Kukla's Korner Hockey
from Eric Duhatschek of the Globe and Mail,
O’Donnell is the local boy, who made good but now finds himself on the visiting side, with his team ahead 2-0 and in a position to put a stranglehold on the series with a victory tonight. His parents Emmett and Mary-Lou still live in the same house where he grew up, about a mile from the arena. Years ago, His dad worked as a security guard in the Corel Centre because he was a hockey fan and wanted to watch the games. O’Donnell was going home for a few hours after Friday’s practice to visit his parents before rejoining the Ducks for a team dinner later that night.
In short, his roots in the community still run deep — and he will even acknowledged that, for personal as opposed to competitive reasons, he wanted to see the Senators in the final.
from Brad Holland at NHL Connect Stanley Cup 2007 Headquarters,
The flight out of the airport in Ontario, California (how strange is that?) left at 8am. That means, for the media, staff and even the official crew working the Final, a 4:30-5am wake-up call, a 5:30 bus ride, and about an hour’s wait through check-in, security, and boarding.
All for a 6 hour, cross-country flight.
For the staff of nhl.com, we amused ourselves by taking video, reading, watching the in-flight movie Wild Hogs, and randomly hitting tunes on our iPods. And eating. Eating basically every step of the way.
instead of pointing direclty to the story, I am pointing to the page, scroll down to find continue his blog…
from The Maven,
Instead of waiting for Thursday’s edition of The Times to obtain my playoff story – the tiny one that it was – all I had to do was go to the internet on Wednesday night and get more material than possibly the Times, News or Post ever would give me.
For starters, our own MSG had posted a lengthy game story minutes after the game had ended. Then there was the NHL offering detailed transcripts of the post-game press conferences involving both coaches and significant players for both teams.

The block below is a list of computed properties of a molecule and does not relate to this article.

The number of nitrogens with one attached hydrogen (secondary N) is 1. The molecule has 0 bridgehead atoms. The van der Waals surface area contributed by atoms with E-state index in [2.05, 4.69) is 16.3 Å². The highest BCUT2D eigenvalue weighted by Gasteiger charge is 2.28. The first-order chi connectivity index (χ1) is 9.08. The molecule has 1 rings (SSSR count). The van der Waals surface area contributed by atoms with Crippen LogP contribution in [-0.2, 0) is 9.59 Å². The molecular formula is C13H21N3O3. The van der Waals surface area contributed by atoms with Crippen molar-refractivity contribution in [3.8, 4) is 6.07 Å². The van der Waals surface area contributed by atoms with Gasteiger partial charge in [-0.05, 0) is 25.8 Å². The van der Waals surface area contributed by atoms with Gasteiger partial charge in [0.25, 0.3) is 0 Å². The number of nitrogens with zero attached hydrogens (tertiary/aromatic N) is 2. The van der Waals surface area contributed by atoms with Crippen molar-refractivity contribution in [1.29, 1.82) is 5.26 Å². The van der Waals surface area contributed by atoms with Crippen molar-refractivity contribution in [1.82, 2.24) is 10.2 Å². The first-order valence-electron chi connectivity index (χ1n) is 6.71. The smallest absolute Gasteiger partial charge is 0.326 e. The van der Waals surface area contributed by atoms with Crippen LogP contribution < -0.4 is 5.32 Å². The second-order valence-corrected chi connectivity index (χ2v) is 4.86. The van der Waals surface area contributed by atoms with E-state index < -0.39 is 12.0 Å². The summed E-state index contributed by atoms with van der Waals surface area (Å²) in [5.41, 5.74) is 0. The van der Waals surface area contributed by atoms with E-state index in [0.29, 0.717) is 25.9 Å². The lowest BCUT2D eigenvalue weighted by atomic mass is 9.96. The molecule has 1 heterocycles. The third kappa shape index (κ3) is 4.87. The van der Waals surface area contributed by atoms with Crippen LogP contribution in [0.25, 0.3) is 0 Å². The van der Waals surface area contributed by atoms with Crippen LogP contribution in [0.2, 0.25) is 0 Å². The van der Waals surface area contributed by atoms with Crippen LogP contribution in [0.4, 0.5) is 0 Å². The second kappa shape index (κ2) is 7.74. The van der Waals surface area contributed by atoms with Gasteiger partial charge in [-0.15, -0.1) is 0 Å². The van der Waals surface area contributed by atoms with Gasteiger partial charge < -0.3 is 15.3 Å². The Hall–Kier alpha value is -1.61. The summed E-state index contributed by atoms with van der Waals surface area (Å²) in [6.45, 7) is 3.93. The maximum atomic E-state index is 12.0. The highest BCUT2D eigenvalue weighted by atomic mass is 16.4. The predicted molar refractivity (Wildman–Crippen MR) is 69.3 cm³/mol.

In a half hour, using the internet, I obtained one hundred times more game and post-game info than the local papers had offered. That’s why Bettman is right when he says:
“The newspaper industry is in a very challenging period. Sports editors in particular are looking to cut expenses every way they can.”
NEW YORK (June 1, 2007) – Grammy award-winning recording artist and Ottawa native Alanis Morissette will perform the U.S. and Canadian national anthems at Game 4 of the Stanley Cup Final in Ottawa, Monday, June 4. NBC will telecast the game live in the U.S. starting at 8:00 p.m. ET, and CBC and RDS will provide coverage throughout Canada.
Morissette’s contribution to the soundtracks for Dogma, City of Angels and The Chronicles of Narnia: The Lion, the Witch and the Wardrobe have earned her two Golden Globes nominations. She has also made acting appearances in Dogma, Sex and the City and Curb Your Enthusiasm, among others. Morissette is currently in the studio working on a new album.
from the Ottawa Citizen,
With the world increasingly turning to electronic methods to access news, entertainment and sports information, the National Hockey League has launched a full-out assault on the Internet.
“Our responsibility to our fan base is to make sure we are where they want, how they want, when they want,” says Keith Ritter, President of NHL Interactive CyberEnterprises.